If I didn't tell you up front that April Verch and her band are playing from the musical heritage of the Ottawa Valley, you might assume that she is from the American South, or Appalachia, or even New England. The music seems so familiar; part bluegrass, part old timey, part contradance. And as she herself said of her dancing during her concert: "This music originated in the lumber camps. And a lot of people when they see this, they recognize a lot of different dance styles; Irish hardshoe, French Canadian, even clogging or flatfooting... tap dancing in more recent years... if you see any of these dances you're probably right, there's bits and pieces of everything." What this goes to show is that Canada, as much as the United States, is a country built from immigrants, and each ethnicity has brought something to the musical mix. And we hear and see those influences and recognize them right away.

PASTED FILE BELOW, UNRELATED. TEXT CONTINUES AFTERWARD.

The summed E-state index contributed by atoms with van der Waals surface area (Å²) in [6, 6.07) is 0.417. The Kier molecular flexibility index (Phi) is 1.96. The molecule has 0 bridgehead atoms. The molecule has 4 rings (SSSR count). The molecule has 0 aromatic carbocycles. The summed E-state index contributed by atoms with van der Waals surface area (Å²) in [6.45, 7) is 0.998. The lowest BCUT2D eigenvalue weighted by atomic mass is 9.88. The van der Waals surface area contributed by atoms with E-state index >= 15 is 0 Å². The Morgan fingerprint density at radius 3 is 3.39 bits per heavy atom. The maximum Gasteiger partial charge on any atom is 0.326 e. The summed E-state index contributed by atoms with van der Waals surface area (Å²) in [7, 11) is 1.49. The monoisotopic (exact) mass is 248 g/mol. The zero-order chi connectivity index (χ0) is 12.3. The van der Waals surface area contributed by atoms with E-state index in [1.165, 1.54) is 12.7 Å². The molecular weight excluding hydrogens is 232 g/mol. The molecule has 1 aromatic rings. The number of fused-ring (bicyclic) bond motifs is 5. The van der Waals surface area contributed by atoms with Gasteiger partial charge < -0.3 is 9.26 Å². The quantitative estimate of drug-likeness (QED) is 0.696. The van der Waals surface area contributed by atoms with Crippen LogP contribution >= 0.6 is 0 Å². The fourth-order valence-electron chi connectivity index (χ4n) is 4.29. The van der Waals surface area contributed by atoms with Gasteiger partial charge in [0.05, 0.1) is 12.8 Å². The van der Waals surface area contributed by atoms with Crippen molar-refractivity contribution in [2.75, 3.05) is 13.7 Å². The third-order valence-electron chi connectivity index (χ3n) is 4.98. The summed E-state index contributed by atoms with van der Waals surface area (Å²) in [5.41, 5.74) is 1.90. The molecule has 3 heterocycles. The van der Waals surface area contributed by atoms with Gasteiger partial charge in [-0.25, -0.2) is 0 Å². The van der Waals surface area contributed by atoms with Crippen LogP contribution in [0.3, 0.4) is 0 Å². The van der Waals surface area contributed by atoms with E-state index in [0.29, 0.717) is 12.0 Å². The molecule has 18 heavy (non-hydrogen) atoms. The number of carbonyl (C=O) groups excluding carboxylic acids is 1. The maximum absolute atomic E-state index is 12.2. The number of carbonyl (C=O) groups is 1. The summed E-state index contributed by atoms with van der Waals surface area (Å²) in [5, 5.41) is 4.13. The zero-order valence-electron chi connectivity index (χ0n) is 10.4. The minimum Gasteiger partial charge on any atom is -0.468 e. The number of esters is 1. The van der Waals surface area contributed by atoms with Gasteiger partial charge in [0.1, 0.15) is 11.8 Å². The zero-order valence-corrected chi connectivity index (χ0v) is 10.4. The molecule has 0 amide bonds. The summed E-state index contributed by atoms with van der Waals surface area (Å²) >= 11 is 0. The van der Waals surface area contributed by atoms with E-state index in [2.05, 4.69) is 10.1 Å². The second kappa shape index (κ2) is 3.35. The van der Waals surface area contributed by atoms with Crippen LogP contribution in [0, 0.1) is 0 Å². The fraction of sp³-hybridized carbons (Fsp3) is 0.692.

Verch is a wonderful fiddler. She has a rich tone, and a great bowing arm, and a smile that never quits when she plays. She is obviously enjoying herself tremendously. And when she started dancing, she lifted the highly critical WOMEX audience right out of their seats. One of the photographers there confided to me that he was exhausted, just from watching her... but in a good way. As for her dancing, it is polished, exciting, and delivered with that same grin. No wonder her management was mobbed afterwards.
Please make sure to watch this video all the way through, as otherwise you may miss Ms. Verch playing AND dancing simultaneously. She credits the late great John Hartford with inspiring her, and that is easy to see. Her backup band consists of Cody Walters on banjo and bass, and Hayes Griffin on guitar -- and they all sing.
To contact April: aprilverch.com
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